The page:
What the proposal means for your portfolio
It may be a little too early to speculate on the expected effect of the proposals, given they are yet to be announced.
But the proposals again bring inflation to the top of investors’ minds. Economists and market participants are already arguing over whether or not the previous coronavirus package is set to overheat the economy. Economist Larry Summers, who served as US treasury secretary under the Clinton administration and is hardly an ardent conservative, described the stimulus package is the “the least responsible macroeconomic package we’ve had in the last 40 years.”
So if the new $3trn package (or even part of it) makes much progress, the US bond market seems likely to come under further pressure, as expectations of higher inflation and a stronger economic rebound from the pandemic grow even stronger. Even if it is partly paid by taxes (which would offset the inflationary effect by taking money out of the economy), it’s unlikely that the entire bill could be covered that way.
That doesn’t mean the Federal Reserve will feel the need to act. The Fed has committed to keeping interest rates near zero until at least 2024, and to continue its current quantitative easing programme until maximum employment is achieved and inflation rises above 2% persistently and on average. But the central bank might need to act more aggressively if markets really start to believe that its benign view of inflation is wrong.
As for the effect on stocks, higher corporation taxes of up to 28% would dent corporate earnings by 9% in 2022, says David Kostin, chief US equity strategist at Goldman Sachs. That said, stronger growth, driven by the infrastructure spending, could partly offset this, reckons UBS’ head of equities Americas, David Lefkowitz.
But as Goldman Sachs points out, the “growth” stocks that have been driving the bull market since 2009 are more vulnerable to a rise in both corporate and taxes on foreign income compared to cyclical stocks. They are also more likely to struggle with inflation.
The companies set to benefit the most from Biden’s infrastructure plans will be industrials and material firms, says Bank of America – all cyclical stocks. Financial stocks may also benefit as rising bond yields improve the profitability of banks.
In all, if the infrastructure deal passes, the message to investors is more of the same: the “Great Rotation” from growth and tech towards cyclical, value stocks such as energy, materials, industrial and financials, will simply continue.
Saloni is a web writer for MoneyWeek focusing on personal finance and global financial markets. Her work has appeared in FTAdviser (part of the Financial Times), Business Insider and City A.M, among other publications. She holds a masters in international journalism from City, University of London.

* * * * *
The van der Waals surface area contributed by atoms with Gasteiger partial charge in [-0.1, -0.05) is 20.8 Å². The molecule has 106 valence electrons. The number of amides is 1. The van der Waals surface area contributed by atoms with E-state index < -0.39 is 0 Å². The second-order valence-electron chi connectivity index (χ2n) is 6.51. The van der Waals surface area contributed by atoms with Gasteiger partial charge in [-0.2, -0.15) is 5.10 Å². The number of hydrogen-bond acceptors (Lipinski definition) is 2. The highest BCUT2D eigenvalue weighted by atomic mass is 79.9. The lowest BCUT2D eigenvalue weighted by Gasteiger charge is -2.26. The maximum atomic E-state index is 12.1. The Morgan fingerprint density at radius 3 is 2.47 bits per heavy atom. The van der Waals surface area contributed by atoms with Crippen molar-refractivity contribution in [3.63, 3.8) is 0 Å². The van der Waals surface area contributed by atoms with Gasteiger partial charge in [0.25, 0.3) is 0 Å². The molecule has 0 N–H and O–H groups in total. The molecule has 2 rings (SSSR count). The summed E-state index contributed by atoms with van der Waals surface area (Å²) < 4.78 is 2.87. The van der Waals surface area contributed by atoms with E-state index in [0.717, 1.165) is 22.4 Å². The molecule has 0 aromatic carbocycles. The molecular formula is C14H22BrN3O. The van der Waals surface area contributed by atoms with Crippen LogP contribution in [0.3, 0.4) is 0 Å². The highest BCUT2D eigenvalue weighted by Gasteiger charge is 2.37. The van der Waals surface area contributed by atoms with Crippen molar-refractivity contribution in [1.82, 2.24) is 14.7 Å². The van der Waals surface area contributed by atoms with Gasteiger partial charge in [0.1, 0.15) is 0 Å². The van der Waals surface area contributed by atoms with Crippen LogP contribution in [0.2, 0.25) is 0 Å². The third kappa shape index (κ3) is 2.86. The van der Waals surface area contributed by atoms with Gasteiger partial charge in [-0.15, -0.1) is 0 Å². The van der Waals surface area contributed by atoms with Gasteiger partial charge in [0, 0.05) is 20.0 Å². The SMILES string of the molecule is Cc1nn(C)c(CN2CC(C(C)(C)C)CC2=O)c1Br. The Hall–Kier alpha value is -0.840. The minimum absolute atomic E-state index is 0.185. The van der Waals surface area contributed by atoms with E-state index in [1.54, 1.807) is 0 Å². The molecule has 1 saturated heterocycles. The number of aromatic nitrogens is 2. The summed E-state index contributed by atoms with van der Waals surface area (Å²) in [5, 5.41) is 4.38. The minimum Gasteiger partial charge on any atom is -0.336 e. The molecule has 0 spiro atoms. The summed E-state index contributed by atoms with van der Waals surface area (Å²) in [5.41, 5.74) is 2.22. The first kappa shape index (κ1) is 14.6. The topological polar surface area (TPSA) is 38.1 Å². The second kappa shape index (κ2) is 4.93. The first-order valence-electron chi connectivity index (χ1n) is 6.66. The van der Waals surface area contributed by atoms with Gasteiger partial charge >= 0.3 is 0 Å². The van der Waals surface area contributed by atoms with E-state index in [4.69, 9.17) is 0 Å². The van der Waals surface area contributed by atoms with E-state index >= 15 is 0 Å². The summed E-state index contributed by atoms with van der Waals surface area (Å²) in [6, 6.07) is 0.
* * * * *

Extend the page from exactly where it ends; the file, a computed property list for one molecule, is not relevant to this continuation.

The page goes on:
Follow her on Twitter at @sardana_saloni
In the doghouse: hundreds of investment funds are underperforming - is it time to sell?
News The latest Spot The Dog research from Bestinvest reveals 151 funds are failing to beat their benchmark. We reveal the worst performers
By Marc Shoffman Published
Nationwide: House prices creep up for the first time in over a year
Nationwide’s latest house price index reveals property prices are finally rising. Will this pattern continue in 2024?
By Vaishali Varu Published
UK wages grow at a record pace
The latest UK wages data will add pressure on the BoE to push interest rates even higher.
By Nicole García Mérida Published
Trapped in a time of zombie government
It’s not just companies that are eking out an existence, says Max King. The state is in the twilight zone too.
By Max King Published
America is in deep denial over debt
The downgrade in America’s credit rating was much criticised by the US government, says Alex Rankine. But was it a long time coming?
By Alex Rankine Published
UK economy avoids stagnation with surprise growth
Gross domestic product increased by 0.2% in the second quarter and by 0.5% in June
By Pedro Gonçalves Published
Bank of England raises interest rates to 5.25%
The Bank has hiked rates from 5% to 5.25%, marking the 14th increase in a row. We explain what it means for savers and homeowners - and whether more rate rises are on the horizon
By Ruth Emery Published
UK wage growth hits a record high
Stubborn inflation fuels wage growth, hitting a 20-year record high. But unemployment jumps
By Vaishali Varu Published
UK inflation remains at 8.7% ‒ what it means for your money
Inflation was unmoved at 8.7% in the 12 months to May. What does this ‘sticky’ rate of inflation mean for your money?
By John Fitzsimons Published
VICE bankruptcy: how did it happen?
Was the VICE bankruptcy inevitable? We look into how the once multibillion-dollar came crashing down.
By Jane Lewis Published